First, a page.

Recall that we have been restricting the discussion mostly to the case of young people who will likely be called to marriage and family life, so preparation for holy orders need not here be considered. In the Roman rite, the formation in the sacraments of baptism, Eucharist, penance and confirmation generally take place under the parents' auspices, unless for some reason confirmation was delayed. (It isn't unheard of for Catholic parents to agree to let a young person decide for himself when -- if ever -- to be confirmed. Let's not debate right now whether that is a good idea, and simply point out that it could happen that a young adult might put off confirmation until later.). But the immediate sacramental preparation for marriage is educational in nature and is the responsibility of the engaged couple.
It seems pretty clear that a complete foundation in moral and religious training -- as distinct from "theology," which is an academic subject -- is the responsibility entirely of the parents. Latent competency in practically every aspect of the Christian life, married or single, ought to be developed before the child is emancipated.
In this day and age, it seems to me, parents need to anticipate future challenges and aggressively head then off by equipping their children with the tools to find answers to those challenges. This may mean stepping outside comfort zones and being more frank than parents of earlier generations would have had to be.
Here is an example that is highly specific to Catholicism. Parents can expect young adults to encounter aggressive promotion of contraception as a necessary and good part of a healthy marriage. Unfortunately, we can expect them to encounter the viewpoint that contraception is healthy and necessary even from organizations that are directly connected to the Catholic church. Many of us have heard stories from people who claim they were given permission to use contraception in the confessional itself.
Because parents can expect young people to encounter this view, parents have (I would argue) a serious responsibility to equip their adolescents with clear information about trustworthy sources of Catholic teaching, to provide enough medical and biological information about licit means of family planning to counteract common falsehoods about its efficacy and difficulty, and to discuss family planning as a specific area in which to live the truth that love is self-giving.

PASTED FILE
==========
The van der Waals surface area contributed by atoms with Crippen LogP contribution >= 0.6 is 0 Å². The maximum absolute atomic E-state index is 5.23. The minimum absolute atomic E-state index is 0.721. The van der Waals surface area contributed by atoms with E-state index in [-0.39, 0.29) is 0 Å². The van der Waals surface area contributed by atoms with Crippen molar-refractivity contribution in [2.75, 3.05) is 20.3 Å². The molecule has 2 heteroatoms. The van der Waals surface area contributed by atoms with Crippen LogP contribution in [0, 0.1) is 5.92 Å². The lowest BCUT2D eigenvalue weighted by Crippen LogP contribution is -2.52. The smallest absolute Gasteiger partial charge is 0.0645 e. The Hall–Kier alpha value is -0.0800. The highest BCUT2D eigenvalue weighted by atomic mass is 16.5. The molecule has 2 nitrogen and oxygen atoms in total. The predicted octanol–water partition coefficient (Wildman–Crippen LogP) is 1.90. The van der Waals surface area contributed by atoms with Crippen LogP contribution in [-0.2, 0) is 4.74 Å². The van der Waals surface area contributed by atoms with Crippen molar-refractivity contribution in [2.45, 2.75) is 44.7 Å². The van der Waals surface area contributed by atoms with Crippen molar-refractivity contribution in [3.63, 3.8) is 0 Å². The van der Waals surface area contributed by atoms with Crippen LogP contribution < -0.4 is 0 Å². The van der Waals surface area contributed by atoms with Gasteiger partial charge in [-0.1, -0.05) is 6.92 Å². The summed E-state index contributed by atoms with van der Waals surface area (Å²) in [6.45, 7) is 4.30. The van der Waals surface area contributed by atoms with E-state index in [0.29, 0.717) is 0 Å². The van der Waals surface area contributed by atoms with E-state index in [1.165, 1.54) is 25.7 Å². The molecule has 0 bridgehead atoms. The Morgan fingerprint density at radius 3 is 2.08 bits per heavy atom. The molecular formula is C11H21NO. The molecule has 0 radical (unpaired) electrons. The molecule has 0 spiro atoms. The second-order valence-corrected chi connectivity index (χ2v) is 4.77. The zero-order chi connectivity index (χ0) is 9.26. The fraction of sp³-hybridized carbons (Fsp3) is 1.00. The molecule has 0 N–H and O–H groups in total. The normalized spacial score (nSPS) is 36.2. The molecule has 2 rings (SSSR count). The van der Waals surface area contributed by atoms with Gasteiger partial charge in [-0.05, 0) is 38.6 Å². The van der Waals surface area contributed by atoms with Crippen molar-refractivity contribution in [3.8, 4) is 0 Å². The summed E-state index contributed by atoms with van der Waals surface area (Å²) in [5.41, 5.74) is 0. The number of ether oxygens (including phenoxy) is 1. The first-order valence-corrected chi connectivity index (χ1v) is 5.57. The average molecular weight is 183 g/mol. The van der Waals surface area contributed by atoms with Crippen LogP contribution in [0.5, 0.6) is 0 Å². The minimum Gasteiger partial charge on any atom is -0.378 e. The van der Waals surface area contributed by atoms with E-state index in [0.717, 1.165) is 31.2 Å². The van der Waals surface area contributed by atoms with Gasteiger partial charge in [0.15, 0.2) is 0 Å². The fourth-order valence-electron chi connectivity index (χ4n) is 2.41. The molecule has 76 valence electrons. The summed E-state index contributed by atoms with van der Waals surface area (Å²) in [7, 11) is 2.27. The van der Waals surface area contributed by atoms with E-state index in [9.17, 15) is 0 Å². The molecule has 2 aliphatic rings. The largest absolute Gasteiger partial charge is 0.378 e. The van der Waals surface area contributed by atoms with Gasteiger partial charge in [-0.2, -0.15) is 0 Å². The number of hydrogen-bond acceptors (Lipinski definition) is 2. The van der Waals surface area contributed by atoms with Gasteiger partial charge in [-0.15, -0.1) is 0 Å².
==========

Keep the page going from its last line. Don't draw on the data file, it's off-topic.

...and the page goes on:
That is just one example.
Parents should not count on a religious college to inculcate values that they have failed to pass on. It seems plausible that parent and offspring together could come to the conclusion that a particular private religious school could offer necessary support to a particular young person's development, and that the extra cost would be well spent. But it doesn't seem plausible to conclude that a private religious school is objectively necessary.
Very little of the religious and spiritual formation delineated here is dependent on formal enrollment in an institution of higher education. Mostly, it seems, the individual is called to maintain and build upon the foundation laid in childhood and adolescence: to continue forming his conscience, to distinguish good from evil in ever thornier dilemmas, to deepen his resolve through constant practice of right living.
Remember that the young person not enrolled in a private religious school still has access to a parish (and that needn't be the one his parents and younger siblings attend); he still has access to voluntary religious associations and clubs; he still has access to religious publications; he still has access to the sacraments; he still has access to private prayer. If he is enrolled in a public college or lives near one, there are likely student religious organizations available. Many of the same advantages of studying at a private religious college can be found in these other environments.